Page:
Taste: now this is more like it! A surprising sugary sweetness upfront that dissolves into caramel, green apples and is underpinned by a layer of smoke. True precision and yet effortless balance on display. There’s the vanilla and biscuit nature of the 12-year-old but less apparent, replaced by a density and confidence – again taking me back to the Cadenheads release.
Overall: what was the song again? Oh yes, truly scrumptious.    

anCnoc 24-year-old – review

Upping the sherry influence of the 18-year-old, this is also bottled at 46% strength and will set you back around £120.
Colour: buttered popcorn
Nose: a medley of dried fruits, maple syrup and toffee pecans herald a strong arrival. Traces of milk chocolate, plump figs and caramelised apples. Beyond this joyous sticky blackberry jam sweetness resides spicing with Szechuan pepper, cloves and wine gums.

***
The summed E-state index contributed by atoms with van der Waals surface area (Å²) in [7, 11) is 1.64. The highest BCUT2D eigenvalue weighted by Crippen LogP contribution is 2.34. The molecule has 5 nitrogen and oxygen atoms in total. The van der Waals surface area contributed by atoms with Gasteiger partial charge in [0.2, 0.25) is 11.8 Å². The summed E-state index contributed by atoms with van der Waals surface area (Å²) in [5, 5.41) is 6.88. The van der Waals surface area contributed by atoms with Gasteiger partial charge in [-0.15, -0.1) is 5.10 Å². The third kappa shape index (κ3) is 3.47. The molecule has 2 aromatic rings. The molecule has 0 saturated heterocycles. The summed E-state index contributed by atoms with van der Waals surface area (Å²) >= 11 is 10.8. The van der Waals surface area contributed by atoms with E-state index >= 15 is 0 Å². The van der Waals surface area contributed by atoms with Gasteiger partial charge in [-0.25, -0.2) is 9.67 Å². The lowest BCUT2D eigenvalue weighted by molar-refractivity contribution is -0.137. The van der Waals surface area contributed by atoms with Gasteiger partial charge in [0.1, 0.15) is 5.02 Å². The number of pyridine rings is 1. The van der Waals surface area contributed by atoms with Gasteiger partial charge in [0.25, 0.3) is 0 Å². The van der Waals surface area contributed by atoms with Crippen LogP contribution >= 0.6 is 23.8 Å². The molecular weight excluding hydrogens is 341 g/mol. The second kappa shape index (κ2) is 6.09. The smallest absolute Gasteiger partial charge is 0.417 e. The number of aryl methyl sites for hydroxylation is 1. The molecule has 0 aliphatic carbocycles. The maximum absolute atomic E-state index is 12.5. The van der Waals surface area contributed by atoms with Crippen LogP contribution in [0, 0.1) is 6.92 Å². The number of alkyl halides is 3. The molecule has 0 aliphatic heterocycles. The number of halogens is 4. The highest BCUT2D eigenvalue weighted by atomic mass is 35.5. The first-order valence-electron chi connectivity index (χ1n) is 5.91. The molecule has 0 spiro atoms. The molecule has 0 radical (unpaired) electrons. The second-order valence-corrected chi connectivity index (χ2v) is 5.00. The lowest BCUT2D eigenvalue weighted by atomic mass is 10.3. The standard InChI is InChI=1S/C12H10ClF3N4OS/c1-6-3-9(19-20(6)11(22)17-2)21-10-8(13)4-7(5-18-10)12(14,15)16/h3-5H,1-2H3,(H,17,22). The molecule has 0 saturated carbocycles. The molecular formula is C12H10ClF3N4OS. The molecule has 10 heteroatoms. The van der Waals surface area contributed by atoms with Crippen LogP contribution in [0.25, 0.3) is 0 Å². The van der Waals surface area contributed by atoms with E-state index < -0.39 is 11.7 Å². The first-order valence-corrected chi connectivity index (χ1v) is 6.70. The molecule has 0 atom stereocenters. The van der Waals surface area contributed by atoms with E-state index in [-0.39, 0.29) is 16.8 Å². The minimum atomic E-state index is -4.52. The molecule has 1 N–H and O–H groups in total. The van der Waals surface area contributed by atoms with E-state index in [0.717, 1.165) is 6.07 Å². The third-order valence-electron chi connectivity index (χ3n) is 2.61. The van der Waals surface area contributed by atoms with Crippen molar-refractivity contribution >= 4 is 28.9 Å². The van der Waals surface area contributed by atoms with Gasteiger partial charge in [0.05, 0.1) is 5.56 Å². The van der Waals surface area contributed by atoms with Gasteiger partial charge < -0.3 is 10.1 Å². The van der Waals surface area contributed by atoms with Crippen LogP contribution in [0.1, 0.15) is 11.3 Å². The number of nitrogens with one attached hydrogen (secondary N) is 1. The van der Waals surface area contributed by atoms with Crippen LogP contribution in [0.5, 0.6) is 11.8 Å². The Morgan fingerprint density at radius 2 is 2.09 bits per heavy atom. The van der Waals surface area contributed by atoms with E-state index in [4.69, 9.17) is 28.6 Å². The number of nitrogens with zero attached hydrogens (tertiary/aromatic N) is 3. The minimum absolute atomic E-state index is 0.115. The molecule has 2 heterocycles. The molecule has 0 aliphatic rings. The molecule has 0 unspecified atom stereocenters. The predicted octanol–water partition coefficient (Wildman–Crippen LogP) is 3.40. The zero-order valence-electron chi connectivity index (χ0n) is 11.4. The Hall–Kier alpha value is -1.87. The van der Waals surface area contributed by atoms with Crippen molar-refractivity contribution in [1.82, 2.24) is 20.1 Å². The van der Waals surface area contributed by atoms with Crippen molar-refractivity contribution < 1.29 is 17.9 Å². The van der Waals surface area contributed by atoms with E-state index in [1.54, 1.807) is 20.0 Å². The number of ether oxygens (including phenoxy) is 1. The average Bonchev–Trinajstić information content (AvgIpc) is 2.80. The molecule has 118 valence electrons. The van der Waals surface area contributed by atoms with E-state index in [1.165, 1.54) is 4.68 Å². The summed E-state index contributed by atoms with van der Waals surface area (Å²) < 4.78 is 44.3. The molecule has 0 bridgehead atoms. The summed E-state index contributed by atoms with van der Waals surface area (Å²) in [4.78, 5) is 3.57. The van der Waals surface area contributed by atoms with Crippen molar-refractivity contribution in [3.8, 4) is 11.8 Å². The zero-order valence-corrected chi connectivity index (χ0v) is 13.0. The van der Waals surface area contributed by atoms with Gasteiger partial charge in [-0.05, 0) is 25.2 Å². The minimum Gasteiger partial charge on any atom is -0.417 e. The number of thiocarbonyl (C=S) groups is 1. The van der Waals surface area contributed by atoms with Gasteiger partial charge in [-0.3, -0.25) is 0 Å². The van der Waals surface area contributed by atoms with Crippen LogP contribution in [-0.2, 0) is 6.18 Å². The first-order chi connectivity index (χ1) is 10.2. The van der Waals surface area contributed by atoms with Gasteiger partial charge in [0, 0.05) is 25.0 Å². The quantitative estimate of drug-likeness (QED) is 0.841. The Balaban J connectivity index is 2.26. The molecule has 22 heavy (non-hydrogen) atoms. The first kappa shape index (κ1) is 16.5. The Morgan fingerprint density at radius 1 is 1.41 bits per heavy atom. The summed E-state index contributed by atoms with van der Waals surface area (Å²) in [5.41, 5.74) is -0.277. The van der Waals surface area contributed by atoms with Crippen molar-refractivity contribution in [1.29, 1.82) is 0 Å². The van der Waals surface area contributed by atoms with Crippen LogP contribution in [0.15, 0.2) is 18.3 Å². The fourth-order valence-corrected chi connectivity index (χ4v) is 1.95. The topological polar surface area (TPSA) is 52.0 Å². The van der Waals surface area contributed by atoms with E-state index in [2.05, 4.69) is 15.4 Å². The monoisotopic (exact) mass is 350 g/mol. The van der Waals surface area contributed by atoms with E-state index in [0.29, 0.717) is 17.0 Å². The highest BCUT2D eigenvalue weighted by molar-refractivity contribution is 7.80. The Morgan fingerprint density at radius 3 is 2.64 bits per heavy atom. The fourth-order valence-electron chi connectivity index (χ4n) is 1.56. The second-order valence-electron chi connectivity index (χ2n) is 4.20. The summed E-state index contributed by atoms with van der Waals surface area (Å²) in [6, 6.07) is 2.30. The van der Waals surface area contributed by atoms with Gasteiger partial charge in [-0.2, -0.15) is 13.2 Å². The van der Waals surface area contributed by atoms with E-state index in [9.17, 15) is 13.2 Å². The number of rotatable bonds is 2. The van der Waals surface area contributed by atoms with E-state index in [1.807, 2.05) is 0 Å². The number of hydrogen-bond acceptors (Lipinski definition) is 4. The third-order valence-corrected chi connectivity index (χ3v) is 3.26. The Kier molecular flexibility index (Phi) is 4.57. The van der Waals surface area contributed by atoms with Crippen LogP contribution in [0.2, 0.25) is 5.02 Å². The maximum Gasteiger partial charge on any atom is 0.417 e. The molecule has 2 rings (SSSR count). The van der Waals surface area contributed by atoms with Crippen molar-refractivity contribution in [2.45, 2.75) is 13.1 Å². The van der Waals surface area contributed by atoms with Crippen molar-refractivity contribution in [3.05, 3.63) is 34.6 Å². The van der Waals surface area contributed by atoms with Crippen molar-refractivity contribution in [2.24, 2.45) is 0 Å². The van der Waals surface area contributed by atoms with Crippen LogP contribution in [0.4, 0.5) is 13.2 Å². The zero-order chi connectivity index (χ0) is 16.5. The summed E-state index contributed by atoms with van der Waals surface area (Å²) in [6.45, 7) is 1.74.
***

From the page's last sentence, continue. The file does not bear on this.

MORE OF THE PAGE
Taste: initially it’s more of the spicing that comes through with a delicate lightness before the fruits reengage with apples, apricots and dried oranges. There’s a hint of smoke amongst the layers and elements of fine Christmas cake. There’s a subtle flow to all of this with the flavours being juicy rather than pungent, restrained rather than forceful.
Overall: another lovely whisky somewhat older than its years suggest in terms of style and character. I actually had to sub Twee Lord who wanted to purchase a bottle of this yet found himself travelling again without cash. After the acquisition he was in raptures about the contents for what seemed to be an eternity. If you’re quiet for a second you’ll probably hear him still going on about this bottle. It’s an impressive core release reminiscent of the Tormore Tel Aviv Whisky Live bottle I had recently that is an incoming review.